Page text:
From its early days, the Trump administration has sought to isolate and weaken the Islamic Republic of Iran, using Iran’s missile and space launch programs as a key justification.
In addition to withdrawing from the Joint Comprehensive Plan of Action (JCPOA) in May 2018, expanding extensive trade sanctions, and severely restricting travel to the US by Iranians, the Trump White House “has also accelerated a secret American program to sabotage Iran’s missiles and rockets,” according to a recent report in The New York Times.
Such “scorched earth” policies are shortsighted and counterproductive. The United States should instead focus on forestalling Iran’s ability to arm its missiles with nuclear warheads and discouraging it from extending the missiles’ range.
Ballistic missiles have long played a role in shaping US attitudes toward Iran. Officially, the United States is opposed to the possession of any missiles capable of carrying a nuclear payload by any country other than the five nuclear weapons states designated in the 1968 nuclear Non-Proliferation Treaty (NPT). In reality, exceptions are made for America’s friends: Israel, India, Saudi Arabia and South Korea, among them. But for those deemed hostile to America such as Iran, Washington has zero tolerance for either ballistic missiles or space-launch vehicles. Washington’s visceral opposition to Iran’s ballistic missile program is heightened by Iran’s historical connections with North Korea, its supply of missiles to Hezbollah in Lebanon and Houthi rebels in Yemen, as well as its regular comments about Israel’s destruction.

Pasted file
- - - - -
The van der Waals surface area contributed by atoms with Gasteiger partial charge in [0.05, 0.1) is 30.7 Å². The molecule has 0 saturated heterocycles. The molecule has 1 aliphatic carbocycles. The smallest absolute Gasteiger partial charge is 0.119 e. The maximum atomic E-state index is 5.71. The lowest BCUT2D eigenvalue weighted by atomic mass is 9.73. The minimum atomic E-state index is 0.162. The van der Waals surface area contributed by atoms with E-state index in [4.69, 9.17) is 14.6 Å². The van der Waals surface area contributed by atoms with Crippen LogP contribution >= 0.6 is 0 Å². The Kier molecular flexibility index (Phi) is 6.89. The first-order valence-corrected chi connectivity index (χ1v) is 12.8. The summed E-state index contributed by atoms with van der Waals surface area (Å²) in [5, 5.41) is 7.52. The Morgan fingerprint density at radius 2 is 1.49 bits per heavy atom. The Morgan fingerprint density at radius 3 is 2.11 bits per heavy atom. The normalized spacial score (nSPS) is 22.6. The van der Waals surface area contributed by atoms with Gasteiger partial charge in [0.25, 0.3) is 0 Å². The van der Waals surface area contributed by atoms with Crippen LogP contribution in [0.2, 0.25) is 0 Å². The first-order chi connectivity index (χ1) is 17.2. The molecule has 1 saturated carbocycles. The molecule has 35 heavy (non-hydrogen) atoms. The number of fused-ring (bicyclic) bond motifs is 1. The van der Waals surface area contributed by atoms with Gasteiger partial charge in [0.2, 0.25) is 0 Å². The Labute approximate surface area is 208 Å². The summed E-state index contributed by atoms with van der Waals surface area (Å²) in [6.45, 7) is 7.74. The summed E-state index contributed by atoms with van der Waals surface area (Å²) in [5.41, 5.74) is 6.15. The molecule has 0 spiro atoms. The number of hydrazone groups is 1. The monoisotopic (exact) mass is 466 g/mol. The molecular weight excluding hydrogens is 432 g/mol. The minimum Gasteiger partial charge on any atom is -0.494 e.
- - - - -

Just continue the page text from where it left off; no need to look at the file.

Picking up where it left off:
However undesirable in terms of US interests, Iran’s emphasis on missiles is understandable. Iranians remember the missile salvos they suffered from Iraq during the 1980-1988 war when the United States tilted toward Saddam Hussein. Tehran is also well aware that three of its regional neighbors—Israel, Saudi Arabia and Pakistan—have long-range ballistic missiles and two—Israel and Pakistan—maintain nuclear arsenals. Although Iran is party to the NPT, Israel and Pakistan are not.
Until very recently, there has been no limit on the flow of sophisticated conventional weapons from the United States and Europe into regimes that are avowed enemies of Iran, such as Israel and Saudi Arabia (which enjoys a special relationship with nuclear-armed Pakistan).
But these realities are not considered exculpatory or even relevant for Washington. Indeed, President Donald Trump’s National Security Advisor John Bolton and Israel’s Prime Minister—and Trump booster—Benjamin Netanyahu openly advocate for war with Iran.
However, objectively assessed, Iran is less threatening to core US interests than it has been for many years. As the International Atomic Energy Agency regularly assesses, Iran continues to comply with the JCPOA, making any near-term nuclear threat in the Middle East much less likely.
Likewise, Iran’s projected capability to attack the US mainland—11,000 km distant—with Intercontinental Ballistic Missiles (ICBMs) in the mid-term future is fading. When a US National Intelligence Estimate (NIE) projected foreign ballistic missile threats in 1999, it included North Korea, Iran and Iraq. The estimate warned, “Iran could test an ICBM that could deliver a several-hundred kilogram payload to many parts of the United States in the last half of the next decade.” Throughout that decade and even beyond, most US intelligence agencies continued to project that Iran would probably test an ICBM by 2015.